Her name’s Jean.
In 2005, she lived in the Lower Ninth Ward of New Orleans—until Hurricane Katrina surged through in August and forced her, her husband, and her two grandkids to evacuate.
The Lower Ninth was hit the hardest by the storm—or at least ignored the longest by city officials and FEMA. It took several months until residents, like Jean, were allowed back in to their neighborhoods. And while she waited, Jean relocated to a hotel in Houston…until she maxed out all her credit cards and was forced to sit on a curb in a K-Mart parking lot with her 1- and 2-year-old grandkids and beg for food and diapers.
Take a listen to her story…
I was driving when I first listened to that story and nearly had to pull over.
I thought of my own son. I couldn’t imagine having to put the same diaper on him twice in one day, much less for three straight days. I couldn’t imagine him cowering in the corner of my car and crying from overwhelming hunger and thirst. I couldn’t imagine being without money and without any access to money. I couldn’t imagine asking—no, begging—from others.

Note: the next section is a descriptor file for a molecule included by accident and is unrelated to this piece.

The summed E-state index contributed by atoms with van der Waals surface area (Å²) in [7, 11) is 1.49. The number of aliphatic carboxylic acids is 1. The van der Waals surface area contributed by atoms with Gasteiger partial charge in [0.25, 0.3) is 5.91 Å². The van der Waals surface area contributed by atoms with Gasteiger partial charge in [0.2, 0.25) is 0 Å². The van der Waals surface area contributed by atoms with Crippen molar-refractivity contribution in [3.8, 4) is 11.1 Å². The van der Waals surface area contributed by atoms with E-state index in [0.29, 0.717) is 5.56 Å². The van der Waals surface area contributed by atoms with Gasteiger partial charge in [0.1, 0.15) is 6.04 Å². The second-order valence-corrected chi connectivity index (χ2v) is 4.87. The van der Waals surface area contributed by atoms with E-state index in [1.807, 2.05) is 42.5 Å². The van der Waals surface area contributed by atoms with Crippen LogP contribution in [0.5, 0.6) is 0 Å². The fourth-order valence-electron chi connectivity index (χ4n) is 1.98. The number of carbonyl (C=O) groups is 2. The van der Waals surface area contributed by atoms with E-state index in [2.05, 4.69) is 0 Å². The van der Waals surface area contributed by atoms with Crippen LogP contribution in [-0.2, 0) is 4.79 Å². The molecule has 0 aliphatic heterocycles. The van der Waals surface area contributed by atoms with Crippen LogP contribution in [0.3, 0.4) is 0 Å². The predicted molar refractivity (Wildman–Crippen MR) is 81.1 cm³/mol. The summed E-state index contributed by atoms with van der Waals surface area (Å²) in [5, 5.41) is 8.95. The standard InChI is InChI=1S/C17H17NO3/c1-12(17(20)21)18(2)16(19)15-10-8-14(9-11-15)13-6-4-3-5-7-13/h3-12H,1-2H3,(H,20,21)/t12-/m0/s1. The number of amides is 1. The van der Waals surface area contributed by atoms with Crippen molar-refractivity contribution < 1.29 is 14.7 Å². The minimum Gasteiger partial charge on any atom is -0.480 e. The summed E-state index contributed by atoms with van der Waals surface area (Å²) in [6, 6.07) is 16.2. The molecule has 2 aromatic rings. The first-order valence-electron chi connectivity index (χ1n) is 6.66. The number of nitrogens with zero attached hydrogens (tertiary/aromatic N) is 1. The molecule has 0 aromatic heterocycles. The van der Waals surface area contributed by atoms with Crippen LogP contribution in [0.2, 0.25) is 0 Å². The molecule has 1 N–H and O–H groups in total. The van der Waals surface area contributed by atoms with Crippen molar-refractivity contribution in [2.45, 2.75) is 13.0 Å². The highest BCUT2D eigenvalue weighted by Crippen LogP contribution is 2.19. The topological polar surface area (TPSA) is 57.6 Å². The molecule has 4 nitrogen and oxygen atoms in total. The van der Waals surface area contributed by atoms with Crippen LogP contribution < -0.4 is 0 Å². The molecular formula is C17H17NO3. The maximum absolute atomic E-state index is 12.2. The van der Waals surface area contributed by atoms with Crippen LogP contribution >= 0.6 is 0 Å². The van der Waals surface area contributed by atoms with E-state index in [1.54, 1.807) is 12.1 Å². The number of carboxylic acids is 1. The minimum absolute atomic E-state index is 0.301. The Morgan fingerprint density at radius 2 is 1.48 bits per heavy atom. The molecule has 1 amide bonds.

I felt sadness for her…then I felt shame for me.
After I listened to Jean’s story, a string of questions harassed me in quick succession: Why do I have so damn much? Is it too much? And why do I live in the home I live? Is it too extravagant? Should it be smaller? Am I keeping too much to myself? Should I be giving more? Or giving elsewhere? Why am I raising money for people I’ll probably never meet? Why am I ignoring the people who live right down the street from me? Should I be helping them first?
This shame of privilege had me spiraling.
And while I’m not entirely sure what to do with those questions—many still swirl around me without an answer—I feel compelled to keep on doing what I’m doing…at least for now.
Less spiraling. More serving.